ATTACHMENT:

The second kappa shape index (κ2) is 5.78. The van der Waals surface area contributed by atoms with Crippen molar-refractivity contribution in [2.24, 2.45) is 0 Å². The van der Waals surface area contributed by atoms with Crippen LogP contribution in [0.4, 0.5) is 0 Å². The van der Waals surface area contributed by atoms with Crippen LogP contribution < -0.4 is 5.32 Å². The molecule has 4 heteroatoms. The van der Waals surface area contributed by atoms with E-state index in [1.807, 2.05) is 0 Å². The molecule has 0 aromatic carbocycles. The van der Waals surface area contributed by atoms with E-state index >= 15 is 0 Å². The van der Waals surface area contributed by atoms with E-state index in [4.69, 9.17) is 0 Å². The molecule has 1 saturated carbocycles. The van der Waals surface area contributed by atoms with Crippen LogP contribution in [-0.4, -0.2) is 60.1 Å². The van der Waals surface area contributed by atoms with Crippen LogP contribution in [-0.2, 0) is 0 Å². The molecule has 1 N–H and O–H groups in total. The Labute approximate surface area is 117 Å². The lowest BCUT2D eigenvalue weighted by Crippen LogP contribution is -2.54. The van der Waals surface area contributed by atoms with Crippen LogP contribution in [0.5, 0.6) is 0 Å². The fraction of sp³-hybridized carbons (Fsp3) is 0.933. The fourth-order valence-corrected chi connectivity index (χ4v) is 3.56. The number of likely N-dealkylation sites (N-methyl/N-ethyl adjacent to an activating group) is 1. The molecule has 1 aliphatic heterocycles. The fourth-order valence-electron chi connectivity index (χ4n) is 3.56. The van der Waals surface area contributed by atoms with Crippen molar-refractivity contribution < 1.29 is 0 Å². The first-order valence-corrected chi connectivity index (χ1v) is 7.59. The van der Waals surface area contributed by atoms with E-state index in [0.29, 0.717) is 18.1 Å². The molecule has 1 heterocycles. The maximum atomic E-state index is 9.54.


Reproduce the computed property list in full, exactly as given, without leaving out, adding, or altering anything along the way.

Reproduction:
The second kappa shape index (κ2) is 5.78. The van der Waals surface area contributed by atoms with Crippen molar-refractivity contribution in [2.24, 2.45) is 0 Å². The van der Waals surface area contributed by atoms with Crippen LogP contribution in [0.4, 0.5) is 0 Å². The van der Waals surface area contributed by atoms with Crippen LogP contribution < -0.4 is 5.32 Å². The molecule has 4 heteroatoms. The van der Waals surface area contributed by atoms with E-state index in [1.807, 2.05) is 0 Å². The molecule has 0 aromatic carbocycles. The van der Waals surface area contributed by atoms with E-state index >= 15 is 0 Å². The van der Waals surface area contributed by atoms with E-state index in [4.69, 9.17) is 0 Å². The molecule has 1 saturated carbocycles. The van der Waals surface area contributed by atoms with Crippen LogP contribution in [-0.4, -0.2) is 60.1 Å². The van der Waals surface area contributed by atoms with Crippen LogP contribution in [-0.2, 0) is 0 Å². The molecule has 1 N–H and O–H groups in total. The Labute approximate surface area is 117 Å². The lowest BCUT2D eigenvalue weighted by Crippen LogP contribution is -2.54. The van der Waals surface area contributed by atoms with Crippen LogP contribution in [0.5, 0.6) is 0 Å². The fraction of sp³-hybridized carbons (Fsp3) is 0.933. The fourth-order valence-corrected chi connectivity index (χ4v) is 3.56. The number of likely N-dealkylation sites (N-methyl/N-ethyl adjacent to an activating group) is 1. The molecule has 1 aliphatic heterocycles. The fourth-order valence-electron chi connectivity index (χ4n) is 3.56. The van der Waals surface area contributed by atoms with Crippen molar-refractivity contribution < 1.29 is 0 Å². The first-order valence-corrected chi connectivity index (χ1v) is 7.59. The van der Waals surface area contributed by atoms with E-state index in [0.29, 0.717) is 18.1 Å². The molecule has 1 heterocycles. The maximum atomic E-state index is 9.54.